Astronomy Picture of the Day

Discover the cosmos! Each day a different image or photograph of our fascinating universe is featured, along with a brief explanation written by a professional astronomer.

2006 May 4
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Schwassmann-Wachmann 3: Fragment B
Credit: NASA, ESA, H. Weaver (JHU / APL), M. Mutchler and Z. Levay (STScI)

Explanation: Periodic comet 73P/Schwassmann-Wachmann 3 has fallen apart before. A cosmic souffle of ice and dust left over from the early solar system, this comet was seen to split into several large pieces during the close-in part of its orbit in 1995. However, this time the comet seems to be rapidly disintegrating with over three dozen fragments, named alphabetically, now stretching several degrees across the sky. Since comets are relatively fragile, stresses from heat and gravity and outgassing, for example, could be responsible for their tendency to breakup in such a spectacular fashion. On April 18th, the Hubble Space Telescope recorded this sharp view of prolific Fragment B, itself trailing dozens of smaller pieces, each with its own cometary coma and tail. The picture spans over 3,000 kilometres at the comet's April 18 distance of 32 million kilometres from planet Earth. With its brightest fragment presently too faint to be seen with the naked eye, comet Schwassmann-Wachmann 3 will pass closest to Earth on May 13 at a distance of about 11 million kilometres.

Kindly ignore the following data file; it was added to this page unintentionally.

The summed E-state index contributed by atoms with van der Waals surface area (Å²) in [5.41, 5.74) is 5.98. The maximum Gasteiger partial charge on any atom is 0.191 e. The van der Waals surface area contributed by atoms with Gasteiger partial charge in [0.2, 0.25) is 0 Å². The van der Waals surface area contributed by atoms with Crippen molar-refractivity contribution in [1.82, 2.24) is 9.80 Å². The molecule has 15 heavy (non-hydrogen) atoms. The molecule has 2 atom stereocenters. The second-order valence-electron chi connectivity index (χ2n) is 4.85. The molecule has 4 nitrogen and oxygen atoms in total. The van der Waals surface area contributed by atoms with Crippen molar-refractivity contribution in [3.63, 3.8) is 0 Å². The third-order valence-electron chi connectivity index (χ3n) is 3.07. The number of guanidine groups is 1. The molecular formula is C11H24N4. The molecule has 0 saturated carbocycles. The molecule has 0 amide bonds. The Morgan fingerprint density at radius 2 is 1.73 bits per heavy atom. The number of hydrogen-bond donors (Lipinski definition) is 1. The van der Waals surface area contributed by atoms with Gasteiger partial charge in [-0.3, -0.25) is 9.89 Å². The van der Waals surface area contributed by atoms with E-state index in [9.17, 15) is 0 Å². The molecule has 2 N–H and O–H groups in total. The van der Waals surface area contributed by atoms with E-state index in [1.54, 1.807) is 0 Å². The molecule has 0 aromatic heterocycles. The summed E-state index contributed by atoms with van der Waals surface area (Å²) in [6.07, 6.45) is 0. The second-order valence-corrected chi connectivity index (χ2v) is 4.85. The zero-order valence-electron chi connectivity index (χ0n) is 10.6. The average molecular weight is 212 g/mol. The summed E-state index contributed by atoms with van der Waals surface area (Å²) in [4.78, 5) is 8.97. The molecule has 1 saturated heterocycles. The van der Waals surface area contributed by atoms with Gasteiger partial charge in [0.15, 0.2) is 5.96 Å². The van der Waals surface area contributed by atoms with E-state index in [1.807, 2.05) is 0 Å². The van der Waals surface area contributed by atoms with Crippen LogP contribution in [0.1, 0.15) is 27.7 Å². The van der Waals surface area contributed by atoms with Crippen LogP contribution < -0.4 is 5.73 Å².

Tomorrow's picture: the not-so-great red spot

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